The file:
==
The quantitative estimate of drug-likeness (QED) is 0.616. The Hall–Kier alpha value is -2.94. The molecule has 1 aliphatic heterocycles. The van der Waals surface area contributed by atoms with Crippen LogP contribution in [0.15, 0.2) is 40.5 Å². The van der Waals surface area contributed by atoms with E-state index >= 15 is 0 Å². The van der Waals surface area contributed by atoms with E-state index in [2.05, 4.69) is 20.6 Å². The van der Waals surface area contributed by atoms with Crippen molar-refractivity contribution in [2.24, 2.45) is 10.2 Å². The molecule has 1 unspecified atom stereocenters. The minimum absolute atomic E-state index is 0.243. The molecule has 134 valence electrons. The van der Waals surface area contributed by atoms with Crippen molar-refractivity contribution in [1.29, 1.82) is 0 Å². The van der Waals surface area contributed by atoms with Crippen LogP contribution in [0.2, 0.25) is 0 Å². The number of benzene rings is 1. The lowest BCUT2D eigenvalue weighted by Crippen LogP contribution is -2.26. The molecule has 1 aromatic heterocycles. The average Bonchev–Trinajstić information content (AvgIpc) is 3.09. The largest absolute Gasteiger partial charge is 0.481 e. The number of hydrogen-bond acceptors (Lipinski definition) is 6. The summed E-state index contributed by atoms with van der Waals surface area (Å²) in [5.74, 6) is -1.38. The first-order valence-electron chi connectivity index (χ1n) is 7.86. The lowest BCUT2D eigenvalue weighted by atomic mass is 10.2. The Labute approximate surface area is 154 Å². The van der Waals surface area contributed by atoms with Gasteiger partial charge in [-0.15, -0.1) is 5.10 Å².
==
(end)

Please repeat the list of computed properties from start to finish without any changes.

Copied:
The quantitative estimate of drug-likeness (QED) is 0.616. The Hall–Kier alpha value is -2.94. The molecule has 1 aliphatic heterocycles. The van der Waals surface area contributed by atoms with Crippen LogP contribution in [0.15, 0.2) is 40.5 Å². The van der Waals surface area contributed by atoms with E-state index >= 15 is 0 Å². The van der Waals surface area contributed by atoms with E-state index in [2.05, 4.69) is 20.6 Å². The van der Waals surface area contributed by atoms with Crippen molar-refractivity contribution in [2.24, 2.45) is 10.2 Å². The molecule has 1 unspecified atom stereocenters. The minimum absolute atomic E-state index is 0.243. The molecule has 134 valence electrons. The van der Waals surface area contributed by atoms with Crippen molar-refractivity contribution in [1.29, 1.82) is 0 Å². The van der Waals surface area contributed by atoms with Crippen LogP contribution in [0.2, 0.25) is 0 Å². The number of benzene rings is 1. The lowest BCUT2D eigenvalue weighted by Crippen LogP contribution is -2.26. The molecule has 1 aromatic heterocycles. The average Bonchev–Trinajstić information content (AvgIpc) is 3.09. The largest absolute Gasteiger partial charge is 0.481 e. The number of hydrogen-bond acceptors (Lipinski definition) is 6. The summed E-state index contributed by atoms with van der Waals surface area (Å²) in [5.74, 6) is -1.38. The first-order valence-electron chi connectivity index (χ1n) is 7.86. The lowest BCUT2D eigenvalue weighted by atomic mass is 10.2. The Labute approximate surface area is 154 Å². The van der Waals surface area contributed by atoms with Gasteiger partial charge in [-0.15, -0.1) is 5.10 Å².